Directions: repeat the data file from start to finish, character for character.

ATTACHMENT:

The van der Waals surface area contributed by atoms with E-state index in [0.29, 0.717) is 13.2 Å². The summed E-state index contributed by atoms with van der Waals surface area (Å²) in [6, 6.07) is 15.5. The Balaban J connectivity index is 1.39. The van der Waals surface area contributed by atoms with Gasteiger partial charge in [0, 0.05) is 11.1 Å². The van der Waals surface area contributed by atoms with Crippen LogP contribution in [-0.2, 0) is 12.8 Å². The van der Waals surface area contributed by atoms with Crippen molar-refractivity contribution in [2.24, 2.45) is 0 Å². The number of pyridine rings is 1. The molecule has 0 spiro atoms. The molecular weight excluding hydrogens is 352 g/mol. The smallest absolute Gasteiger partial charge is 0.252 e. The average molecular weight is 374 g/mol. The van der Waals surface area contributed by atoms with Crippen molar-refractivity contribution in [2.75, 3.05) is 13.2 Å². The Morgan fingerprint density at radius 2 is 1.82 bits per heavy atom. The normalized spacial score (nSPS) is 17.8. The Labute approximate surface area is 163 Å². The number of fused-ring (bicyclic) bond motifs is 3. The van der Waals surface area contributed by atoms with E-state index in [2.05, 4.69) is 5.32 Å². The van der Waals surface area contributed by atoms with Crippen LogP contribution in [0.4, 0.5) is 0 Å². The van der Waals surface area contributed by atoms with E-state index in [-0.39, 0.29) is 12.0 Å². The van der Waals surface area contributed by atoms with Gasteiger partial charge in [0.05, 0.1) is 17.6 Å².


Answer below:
The van der Waals surface area contributed by atoms with E-state index in [0.29, 0.717) is 13.2 Å². The summed E-state index contributed by atoms with van der Waals surface area (Å²) in [6, 6.07) is 15.5. The Balaban J connectivity index is 1.39. The van der Waals surface area contributed by atoms with Gasteiger partial charge in [0, 0.05) is 11.1 Å². The van der Waals surface area contributed by atoms with Crippen LogP contribution in [-0.2, 0) is 12.8 Å². The van der Waals surface area contributed by atoms with Crippen molar-refractivity contribution in [2.24, 2.45) is 0 Å². The number of pyridine rings is 1. The molecule has 0 spiro atoms. The molecular weight excluding hydrogens is 352 g/mol. The smallest absolute Gasteiger partial charge is 0.252 e. The average molecular weight is 374 g/mol. The van der Waals surface area contributed by atoms with Crippen molar-refractivity contribution in [2.75, 3.05) is 13.2 Å². The Morgan fingerprint density at radius 2 is 1.82 bits per heavy atom. The normalized spacial score (nSPS) is 17.8. The Labute approximate surface area is 163 Å². The number of fused-ring (bicyclic) bond motifs is 3. The van der Waals surface area contributed by atoms with E-state index in [2.05, 4.69) is 5.32 Å². The van der Waals surface area contributed by atoms with Crippen LogP contribution in [0.4, 0.5) is 0 Å². The van der Waals surface area contributed by atoms with E-state index in [-0.39, 0.29) is 12.0 Å². The van der Waals surface area contributed by atoms with Gasteiger partial charge in [0.05, 0.1) is 17.6 Å².